May 26, 2010

Essential Trait of Embryonic Stem Cells Found

In a groundbreaking new investigation that could have significant implications for the field of bioengineering, researchers at the University of Edinburgh managed to gain new insight into how embryonic stem cells are defined, and into how they work. The new data could be of vital importance for bioengineers in their quest to produce artificial organs from stem cells. Understanding the behavior of these cells, and also the reasons underlying those behaviors, could advance this field at a fast pace.

The work reveals that embryonic stem cells (ESC) are made up of cells that continuously shift states between precursors of any other cell type in the human body. The investigators believe that this is one of the most important traits for these cells, as this must be the thing that allows them to eventually differentiate into any type of cell in the body. Though this constant shifting has yet to be understood thoroughly, the UK scientists say that they will continue to investigate this behavior further. The end goal of such investigations is to identify the exact time at which ESC exist in a certain form so that experts can isolate them.

If bioengineers want to create an artificial liver, for example, they need liver tissue. Over-simplifying things, they basically need to know when the ESC shift into a state that makes the viable precursors for liver cells. Once they know this, they can either create artificial cells with the same properties, or harvest the needed organic material from lab-grown stem cell cultures. A major implication of the new study is that ESC are not a single type of cell, but rather a collection of such structures, that constantly shift form. Details of the work appear in the latest issue of the open-access scientific journal PLoS Biology. The investigation was funded by the Medical Research Council and the Scottish Funding Council.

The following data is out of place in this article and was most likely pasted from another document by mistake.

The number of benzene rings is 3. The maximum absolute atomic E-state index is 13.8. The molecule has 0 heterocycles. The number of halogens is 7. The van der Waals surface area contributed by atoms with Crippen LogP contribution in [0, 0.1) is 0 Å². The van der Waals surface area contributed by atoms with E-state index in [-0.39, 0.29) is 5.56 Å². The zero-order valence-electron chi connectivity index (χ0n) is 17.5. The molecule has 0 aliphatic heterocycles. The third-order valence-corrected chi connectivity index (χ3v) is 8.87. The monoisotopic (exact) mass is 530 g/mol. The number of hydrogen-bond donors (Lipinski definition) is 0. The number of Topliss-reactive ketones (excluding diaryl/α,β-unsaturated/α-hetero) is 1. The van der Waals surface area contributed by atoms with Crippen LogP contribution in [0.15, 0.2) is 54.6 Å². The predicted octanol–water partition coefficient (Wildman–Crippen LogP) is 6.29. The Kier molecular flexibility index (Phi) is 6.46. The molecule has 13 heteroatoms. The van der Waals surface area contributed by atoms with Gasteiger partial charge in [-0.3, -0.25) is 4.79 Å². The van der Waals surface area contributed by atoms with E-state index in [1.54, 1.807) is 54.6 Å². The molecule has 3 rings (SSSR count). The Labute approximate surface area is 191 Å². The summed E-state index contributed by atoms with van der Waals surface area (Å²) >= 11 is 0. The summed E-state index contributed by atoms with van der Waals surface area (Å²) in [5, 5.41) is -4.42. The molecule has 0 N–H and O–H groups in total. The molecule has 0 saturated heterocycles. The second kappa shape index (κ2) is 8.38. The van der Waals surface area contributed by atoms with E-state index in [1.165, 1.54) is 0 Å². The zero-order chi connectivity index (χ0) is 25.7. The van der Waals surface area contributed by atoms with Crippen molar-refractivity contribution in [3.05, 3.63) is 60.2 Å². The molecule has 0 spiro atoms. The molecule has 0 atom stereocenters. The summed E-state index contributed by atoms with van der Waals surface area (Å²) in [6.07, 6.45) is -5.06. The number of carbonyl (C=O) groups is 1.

“This study changes our view of what embryonic stem cells are and how they behave. Knowing that embryonic stem cells can switch between different founder cell types could help us isolate cells at a point in time when they are primed to become specific cells. This could improve the ability to produce specific cells in the laboratory,” explains University of Edinburgh Medical Research Council Center for Regenerative Medicine expert Dr Josh Brickman.



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